This is particularly true for child- and teen-actors. Even if they are still working and culturally relevant (good for them!), they have probably changed drastically. Take Miley Cyrus, for example: she went from country-pop Hannah Montana to a completely different type of pop artist. You might want to get rid of the books about her as a brunette child, and pick up a new one about her avant garde adult lifestyle.

This is also the time of year when we can take a look back at the previous year's major events, and act accordingly. I have weeded every Bill Cosby book from the children's department, due to recent developments. I also bought every single book I could find about Malala Yousafzai (who is not exactly a celebrity, but she is relevant and out there, and I am personally just amazed by her). And, sure, you might have a patron-base who needs to read all about Donald Trump, but he, and many other politicians, may be in next year's dust bin.

Singers, Bands, and Musicians

A lot of this rings true for musicians and singers, too. Have they had an album come out recently, or will they be working on a new one? Do they still have a strong fan-base, or were they teen idols who have out-grown their cherubic innocence? It's hard for me to know what's on trend and what's not, so I find the easiest way to answer this is to ask the patrons - particularly the teens. "Hey guys, does anyone care about One Direction anymore? Okay, back on the shelf it goes." If you're not comfortable doing this, you can always see if they have tours/album ongoing or coming up, or even take a look at your ordering system and see if anyone is still writing books about this particular artist. If nothing new is coming out, you may not need the old things, either.

Movie and TV Tie-Ins

This is particularly helpful for me in the children's room, but there are movie and book tie-ins and novelizations for all ages. For example, Bear in the Big Blue House is not on television anymore, so I can probably get rid of books starring those characters. Likewise, once Castle goes off the air, people will forget about the books "by" TV character Richard Castle (played by the adorable Nathan Fillion, who himself will always be relevant). We can also get rid of the behind-the-scenes-of-filming for older movies and shows.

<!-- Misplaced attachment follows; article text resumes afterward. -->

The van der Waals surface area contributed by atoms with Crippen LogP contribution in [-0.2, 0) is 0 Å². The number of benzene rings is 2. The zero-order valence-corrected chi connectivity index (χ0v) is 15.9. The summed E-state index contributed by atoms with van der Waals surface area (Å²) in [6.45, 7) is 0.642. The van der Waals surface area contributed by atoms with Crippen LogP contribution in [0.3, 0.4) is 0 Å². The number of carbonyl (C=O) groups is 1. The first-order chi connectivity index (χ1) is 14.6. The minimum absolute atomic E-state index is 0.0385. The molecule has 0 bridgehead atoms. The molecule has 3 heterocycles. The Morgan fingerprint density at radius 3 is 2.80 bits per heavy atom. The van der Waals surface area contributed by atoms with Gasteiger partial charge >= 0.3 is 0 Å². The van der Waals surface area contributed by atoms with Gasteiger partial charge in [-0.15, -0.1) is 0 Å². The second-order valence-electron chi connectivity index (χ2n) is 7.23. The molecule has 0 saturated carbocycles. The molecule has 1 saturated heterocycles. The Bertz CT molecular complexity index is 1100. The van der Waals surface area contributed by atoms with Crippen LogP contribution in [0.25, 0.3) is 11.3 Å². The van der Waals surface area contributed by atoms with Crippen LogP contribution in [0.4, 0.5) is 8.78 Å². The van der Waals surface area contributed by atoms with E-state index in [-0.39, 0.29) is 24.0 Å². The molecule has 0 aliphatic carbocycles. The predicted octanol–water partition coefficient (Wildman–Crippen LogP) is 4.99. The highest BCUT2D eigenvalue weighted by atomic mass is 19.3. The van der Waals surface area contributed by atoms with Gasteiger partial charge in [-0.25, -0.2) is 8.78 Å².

A Caveat

This is not to say that we need to get rid of every single book about a person/band/sports team that is no longer new and exciting. There are hundreds of books about people who have achieved a sort of icon status, and just because The Beatles aren't around, doesn't mean you have to weed books about them. I'm just saying, you don't have to have books about the ephemeral celebrities, once their 15 minutes of fame is over.

So, what's to be done?

As we said last time, the first thing to do is to take a good look at your circulation statistics; if a book isn't going out, it's probably passe. There are also many titles that, for whatever reason, get missed on the statistics (for example, if the call number has a space in front of it in the computer system, it won't appear accurately if you sort by call number), and for this reason, I recommend doing an actual Shelf Check. Heck, print out the stats and bring them with you!

We at the 5 Minute Librarian would love to see what gems you've uncovered by weeding! Follow us on Twitter, and like us on Facebook, and make sure you never miss an article.

No comments:

Post a Comment